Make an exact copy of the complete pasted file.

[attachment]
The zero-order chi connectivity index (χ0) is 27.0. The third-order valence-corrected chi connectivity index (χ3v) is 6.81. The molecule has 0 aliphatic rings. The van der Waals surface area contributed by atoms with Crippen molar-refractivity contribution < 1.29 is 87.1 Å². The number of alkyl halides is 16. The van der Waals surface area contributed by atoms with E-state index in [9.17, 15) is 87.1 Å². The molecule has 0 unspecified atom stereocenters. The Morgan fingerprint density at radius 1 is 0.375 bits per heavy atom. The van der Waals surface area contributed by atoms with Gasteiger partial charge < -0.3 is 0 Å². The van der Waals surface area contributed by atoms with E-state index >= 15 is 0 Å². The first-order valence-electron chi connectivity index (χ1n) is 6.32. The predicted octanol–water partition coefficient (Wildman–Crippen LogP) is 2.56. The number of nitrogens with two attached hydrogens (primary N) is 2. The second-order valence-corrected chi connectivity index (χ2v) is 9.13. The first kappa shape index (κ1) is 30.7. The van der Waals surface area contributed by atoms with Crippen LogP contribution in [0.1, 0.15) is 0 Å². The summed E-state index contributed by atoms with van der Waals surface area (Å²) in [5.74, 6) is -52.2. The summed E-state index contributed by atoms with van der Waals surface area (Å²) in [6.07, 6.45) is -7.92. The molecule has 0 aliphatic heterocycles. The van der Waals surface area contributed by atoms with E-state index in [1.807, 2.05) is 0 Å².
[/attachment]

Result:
The zero-order chi connectivity index (χ0) is 27.0. The third-order valence-corrected chi connectivity index (χ3v) is 6.81. The molecule has 0 aliphatic rings. The van der Waals surface area contributed by atoms with Crippen molar-refractivity contribution < 1.29 is 87.1 Å². The number of alkyl halides is 16. The van der Waals surface area contributed by atoms with E-state index in [9.17, 15) is 87.1 Å². The molecule has 0 unspecified atom stereocenters. The Morgan fingerprint density at radius 1 is 0.375 bits per heavy atom. The van der Waals surface area contributed by atoms with Gasteiger partial charge < -0.3 is 0 Å². The van der Waals surface area contributed by atoms with E-state index >= 15 is 0 Å². The first-order valence-electron chi connectivity index (χ1n) is 6.32. The predicted octanol–water partition coefficient (Wildman–Crippen LogP) is 2.56. The number of nitrogens with two attached hydrogens (primary N) is 2. The second-order valence-corrected chi connectivity index (χ2v) is 9.13. The first kappa shape index (κ1) is 30.7. The van der Waals surface area contributed by atoms with Crippen LogP contribution in [0.1, 0.15) is 0 Å². The summed E-state index contributed by atoms with van der Waals surface area (Å²) in [5.74, 6) is -52.2. The summed E-state index contributed by atoms with van der Waals surface area (Å²) in [6.07, 6.45) is -7.92. The molecule has 0 aliphatic heterocycles. The van der Waals surface area contributed by atoms with E-state index in [1.807, 2.05) is 0 Å².